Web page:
**Note: I highlighted literally 11 single-spaced pages of quotes so obviously I can’t include them all here. I have consolidated as much as possible but it will still be rather long. But trust me – you want to read these. They will absolutely make you want to read this book.

Although, if you don’t want to read them, that’s fine too. This is the last section of the review for a reason.

What a trick it was to be able to say I beg your pardon in a way that meant fuck off and die, and to look serene and saintly while saying it.

The Perfect Crimes of Marian Hayes by Cat Sebastian

The memory made him feel both wistful and somehow homesick, in the way that happy memories too often did.

The Perfect Crimes of Marian Hayes by Cat Sebastian

“I think we’re still in the cave, hitting one another with sticks,” Rob went on. “I know that I broke the law when I stole from those arseholes at the tavern this afternoon. But how is what I did any different from putting poor men into debtors’ prison? What I did is comparatively gentle. A targeted tax on rich men who behave badly. It’s very civilized, actually.”

The Perfect Crimes of Marian Hayes by Cat Sebastian

He was lost, and he had been from about the first time she sent him a scathing letter –what kind of person did that to a man who held her future in the palm of his hand? – and followed it up with trivia about that Italian fellow and his peculiarly organized version of hell.

The Perfect Crimes of Marian Hayes by Cat Sebastian

“In the winter, you can imagine that the land could become anything. In the summer, all that’s left is for winter to come.”

Rob had never heard anyone express anything of the sort and didn’t know what to say, or even to think, beyond reflecting that if anyone were to enjoy an uninterrupted view of mud and dirt it would have to be Marian.

The Perfect Crimes of Marian Hayes by Cat Sebastian

She moved so slowly and deliberately it was as if she were inventing the concept of kissing right there on the spot, as precisely as if she were counting change in the marketplace. He kissed her back with none of those qualities, with nothing but profligacy.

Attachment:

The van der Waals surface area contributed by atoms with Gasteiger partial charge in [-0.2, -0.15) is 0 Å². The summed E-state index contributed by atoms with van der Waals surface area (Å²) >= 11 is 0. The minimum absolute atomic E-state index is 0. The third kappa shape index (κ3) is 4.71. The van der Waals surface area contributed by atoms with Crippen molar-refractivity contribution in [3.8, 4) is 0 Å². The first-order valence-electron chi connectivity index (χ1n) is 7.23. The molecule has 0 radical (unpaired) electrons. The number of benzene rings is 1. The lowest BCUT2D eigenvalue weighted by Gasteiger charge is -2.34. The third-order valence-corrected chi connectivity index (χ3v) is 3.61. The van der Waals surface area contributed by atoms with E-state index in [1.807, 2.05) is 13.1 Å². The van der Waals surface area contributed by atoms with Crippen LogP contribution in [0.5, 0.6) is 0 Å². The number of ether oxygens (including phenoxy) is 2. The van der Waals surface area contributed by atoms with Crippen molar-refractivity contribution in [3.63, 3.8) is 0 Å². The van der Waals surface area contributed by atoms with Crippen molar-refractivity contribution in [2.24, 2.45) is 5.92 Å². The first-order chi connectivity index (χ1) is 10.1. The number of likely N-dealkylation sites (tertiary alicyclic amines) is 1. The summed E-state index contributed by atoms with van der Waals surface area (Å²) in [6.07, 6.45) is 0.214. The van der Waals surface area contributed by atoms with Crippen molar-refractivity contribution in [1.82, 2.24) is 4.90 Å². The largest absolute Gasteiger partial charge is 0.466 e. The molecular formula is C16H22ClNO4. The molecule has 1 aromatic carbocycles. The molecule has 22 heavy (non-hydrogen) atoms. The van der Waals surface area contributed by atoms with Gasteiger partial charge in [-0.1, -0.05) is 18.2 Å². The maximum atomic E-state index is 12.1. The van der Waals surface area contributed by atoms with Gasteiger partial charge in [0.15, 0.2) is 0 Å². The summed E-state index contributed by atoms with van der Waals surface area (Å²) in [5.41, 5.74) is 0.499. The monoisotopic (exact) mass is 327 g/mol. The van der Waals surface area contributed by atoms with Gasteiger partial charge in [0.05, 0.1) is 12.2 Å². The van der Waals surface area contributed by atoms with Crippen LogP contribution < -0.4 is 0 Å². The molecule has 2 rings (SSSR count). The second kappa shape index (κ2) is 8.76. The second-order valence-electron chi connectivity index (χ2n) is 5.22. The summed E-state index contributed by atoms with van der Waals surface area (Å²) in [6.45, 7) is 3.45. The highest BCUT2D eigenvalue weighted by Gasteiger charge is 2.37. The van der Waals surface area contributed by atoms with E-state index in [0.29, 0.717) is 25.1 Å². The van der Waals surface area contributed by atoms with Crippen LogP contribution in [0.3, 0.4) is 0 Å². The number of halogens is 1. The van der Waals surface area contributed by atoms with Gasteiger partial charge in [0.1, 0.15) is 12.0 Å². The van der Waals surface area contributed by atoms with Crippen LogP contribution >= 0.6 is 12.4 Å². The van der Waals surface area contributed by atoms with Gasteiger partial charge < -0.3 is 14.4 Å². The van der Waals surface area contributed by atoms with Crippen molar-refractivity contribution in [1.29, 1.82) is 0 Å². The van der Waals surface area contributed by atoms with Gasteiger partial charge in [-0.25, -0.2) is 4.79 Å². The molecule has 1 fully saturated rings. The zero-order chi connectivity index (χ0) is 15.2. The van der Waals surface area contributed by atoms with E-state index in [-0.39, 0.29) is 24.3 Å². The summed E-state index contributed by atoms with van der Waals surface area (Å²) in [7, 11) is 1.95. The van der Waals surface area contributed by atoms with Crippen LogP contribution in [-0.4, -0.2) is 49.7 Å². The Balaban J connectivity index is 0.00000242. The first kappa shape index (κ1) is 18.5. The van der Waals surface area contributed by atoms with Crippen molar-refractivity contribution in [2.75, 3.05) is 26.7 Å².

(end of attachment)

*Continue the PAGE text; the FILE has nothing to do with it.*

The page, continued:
The Perfect Crimes of Marian Hayes by Cat Sebastian

He wore rainwater and mud the way other men wore silk coats, only better, and she wanted him.

The Perfect Crimes of Marian Hayes by Cat Sebastian

And now he was looking at her as if she were a cake, if cakes were also religious icons, and she was possessed of a mortifying certainty that she was looking at him in precisely the same deranged manner.

The Perfect Crimes of Marian Hayes by Cat Sebastian

Rob knew better than most that sometimes nothing could salve your conscience. You just had to live with the guilt and find other ways to be the kind of person you wanted to be.

The Perfect Crimes of Marian Hayes by Cat Sebastian

But when she looked at him, what she felt wasn’t attraction. Or it wasn’t only that. It was a bright spark, something warm and glowing that took up residency in her chest and refused to budge. It was something like contentment, only sharp and with teeth. It was the urge to wrap her hand around his arm and not let go. It was the knowledge that he would let her.

The Perfect Crimes of Marian Hayes by Cat Sebastian

The idea that she was planning to go into mourning for a man she had killed with her own hands, while – regardless of what she said – robbing, extorting, or otherwise dealing feloniously with another man, made Rob feel faintly dizzy.

The Perfect Crimes of Marian Hayes by Cat Sebastian

“Gentlemen typically don’t extort money from their tenants,” Marian retorted.

“That is precisely what gentlemen do,” he pointed out, exasperated. “It is practically the entire point of gentlemen.”

She opened her mouth as if to protest, then frowned. “Fair.”

The Perfect Crimes of Marian Hayes by Cat Sebastian

It was a dark day indeed when he wanted to congratulate an aristocrat for simply remembering that servants were human beings.

The Perfect Crimes of Marian Hayes by Cat Sebastian

In his arms she felt as sharp as a knife and as sure as a promise and he never wanted to take his hands off her.

The Perfect Crimes of Marian Hayes by Cat Sebastian

And he didn’t try to hold it back, either. His friendship was like a creeping ivy – all one had to do was let it be, and it covered the whole barn.